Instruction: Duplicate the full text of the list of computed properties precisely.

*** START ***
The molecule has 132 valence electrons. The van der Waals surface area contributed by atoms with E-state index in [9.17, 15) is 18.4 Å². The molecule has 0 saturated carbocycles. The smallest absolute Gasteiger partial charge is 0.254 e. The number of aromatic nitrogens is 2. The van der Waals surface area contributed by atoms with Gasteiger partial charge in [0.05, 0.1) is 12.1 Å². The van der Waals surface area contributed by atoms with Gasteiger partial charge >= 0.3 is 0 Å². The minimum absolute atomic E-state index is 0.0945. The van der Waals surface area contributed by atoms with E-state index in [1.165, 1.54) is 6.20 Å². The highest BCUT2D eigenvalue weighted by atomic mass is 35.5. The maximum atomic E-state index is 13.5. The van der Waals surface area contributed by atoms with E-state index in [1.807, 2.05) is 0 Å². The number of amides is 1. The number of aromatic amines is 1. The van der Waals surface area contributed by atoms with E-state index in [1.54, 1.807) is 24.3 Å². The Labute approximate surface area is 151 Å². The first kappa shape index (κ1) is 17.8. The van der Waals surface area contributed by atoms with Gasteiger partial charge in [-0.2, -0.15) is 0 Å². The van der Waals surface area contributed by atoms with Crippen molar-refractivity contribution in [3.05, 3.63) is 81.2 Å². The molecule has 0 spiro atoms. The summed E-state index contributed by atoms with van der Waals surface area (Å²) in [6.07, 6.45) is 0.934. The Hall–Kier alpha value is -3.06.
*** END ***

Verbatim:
The molecule has 132 valence electrons. The van der Waals surface area contributed by atoms with E-state index in [9.17, 15) is 18.4 Å². The molecule has 0 saturated carbocycles. The smallest absolute Gasteiger partial charge is 0.254 e. The number of aromatic nitrogens is 2. The van der Waals surface area contributed by atoms with Gasteiger partial charge in [0.05, 0.1) is 12.1 Å². The van der Waals surface area contributed by atoms with Gasteiger partial charge >= 0.3 is 0 Å². The minimum absolute atomic E-state index is 0.0945. The van der Waals surface area contributed by atoms with E-state index in [1.165, 1.54) is 6.20 Å². The highest BCUT2D eigenvalue weighted by atomic mass is 35.5. The maximum atomic E-state index is 13.5. The van der Waals surface area contributed by atoms with E-state index in [1.807, 2.05) is 0 Å². The number of amides is 1. The number of aromatic amines is 1. The van der Waals surface area contributed by atoms with E-state index in [1.54, 1.807) is 24.3 Å². The Labute approximate surface area is 151 Å². The first kappa shape index (κ1) is 17.8. The van der Waals surface area contributed by atoms with Gasteiger partial charge in [-0.2, -0.15) is 0 Å². The van der Waals surface area contributed by atoms with Crippen molar-refractivity contribution in [3.05, 3.63) is 81.2 Å². The molecule has 0 spiro atoms. The summed E-state index contributed by atoms with van der Waals surface area (Å²) in [6.07, 6.45) is 0.934. The Hall–Kier alpha value is -3.06.